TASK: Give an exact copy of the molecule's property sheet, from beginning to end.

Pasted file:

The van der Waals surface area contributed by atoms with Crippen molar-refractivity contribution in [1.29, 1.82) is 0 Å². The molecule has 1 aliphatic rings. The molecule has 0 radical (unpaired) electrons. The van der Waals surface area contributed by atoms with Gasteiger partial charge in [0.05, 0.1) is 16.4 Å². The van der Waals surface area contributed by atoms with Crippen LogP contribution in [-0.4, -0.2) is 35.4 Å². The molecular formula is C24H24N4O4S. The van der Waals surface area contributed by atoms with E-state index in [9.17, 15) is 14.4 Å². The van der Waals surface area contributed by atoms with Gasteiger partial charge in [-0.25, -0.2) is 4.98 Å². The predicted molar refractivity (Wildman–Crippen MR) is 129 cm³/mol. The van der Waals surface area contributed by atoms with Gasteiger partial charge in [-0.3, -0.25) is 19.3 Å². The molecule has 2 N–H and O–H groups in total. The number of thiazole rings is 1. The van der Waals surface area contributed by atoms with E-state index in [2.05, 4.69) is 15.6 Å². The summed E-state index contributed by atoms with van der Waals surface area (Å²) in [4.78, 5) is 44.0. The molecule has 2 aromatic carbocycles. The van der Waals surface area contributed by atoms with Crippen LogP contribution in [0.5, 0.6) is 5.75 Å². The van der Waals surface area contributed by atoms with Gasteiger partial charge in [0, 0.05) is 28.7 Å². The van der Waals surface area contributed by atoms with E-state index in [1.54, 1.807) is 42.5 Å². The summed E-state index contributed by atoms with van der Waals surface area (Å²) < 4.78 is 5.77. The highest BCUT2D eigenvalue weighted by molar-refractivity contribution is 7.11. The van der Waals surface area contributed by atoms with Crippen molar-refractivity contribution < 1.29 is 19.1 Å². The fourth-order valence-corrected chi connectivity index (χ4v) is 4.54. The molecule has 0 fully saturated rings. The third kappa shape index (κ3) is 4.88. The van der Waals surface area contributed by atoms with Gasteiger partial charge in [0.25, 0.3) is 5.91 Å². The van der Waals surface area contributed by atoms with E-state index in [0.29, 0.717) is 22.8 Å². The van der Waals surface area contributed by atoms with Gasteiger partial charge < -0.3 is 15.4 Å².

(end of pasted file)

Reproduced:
The van der Waals surface area contributed by atoms with Crippen molar-refractivity contribution in [1.29, 1.82) is 0 Å². The molecule has 1 aliphatic rings. The molecule has 0 radical (unpaired) electrons. The van der Waals surface area contributed by atoms with Gasteiger partial charge in [0.05, 0.1) is 16.4 Å². The van der Waals surface area contributed by atoms with Crippen LogP contribution in [-0.4, -0.2) is 35.4 Å². The molecular formula is C24H24N4O4S. The van der Waals surface area contributed by atoms with E-state index in [9.17, 15) is 14.4 Å². The van der Waals surface area contributed by atoms with Gasteiger partial charge in [-0.25, -0.2) is 4.98 Å². The predicted molar refractivity (Wildman–Crippen MR) is 129 cm³/mol. The van der Waals surface area contributed by atoms with Gasteiger partial charge in [-0.3, -0.25) is 19.3 Å². The molecule has 2 N–H and O–H groups in total. The number of thiazole rings is 1. The van der Waals surface area contributed by atoms with E-state index in [2.05, 4.69) is 15.6 Å². The summed E-state index contributed by atoms with van der Waals surface area (Å²) in [4.78, 5) is 44.0. The molecule has 2 aromatic carbocycles. The van der Waals surface area contributed by atoms with Crippen LogP contribution in [0.5, 0.6) is 5.75 Å². The van der Waals surface area contributed by atoms with Gasteiger partial charge in [0, 0.05) is 28.7 Å². The van der Waals surface area contributed by atoms with E-state index in [1.54, 1.807) is 42.5 Å². The summed E-state index contributed by atoms with van der Waals surface area (Å²) < 4.78 is 5.77. The highest BCUT2D eigenvalue weighted by molar-refractivity contribution is 7.11. The van der Waals surface area contributed by atoms with Crippen molar-refractivity contribution < 1.29 is 19.1 Å². The fourth-order valence-corrected chi connectivity index (χ4v) is 4.54. The molecule has 0 fully saturated rings. The third kappa shape index (κ3) is 4.88. The van der Waals surface area contributed by atoms with Gasteiger partial charge in [0.25, 0.3) is 5.91 Å². The van der Waals surface area contributed by atoms with E-state index in [0.29, 0.717) is 22.8 Å². The van der Waals surface area contributed by atoms with Gasteiger partial charge < -0.3 is 15.4 Å².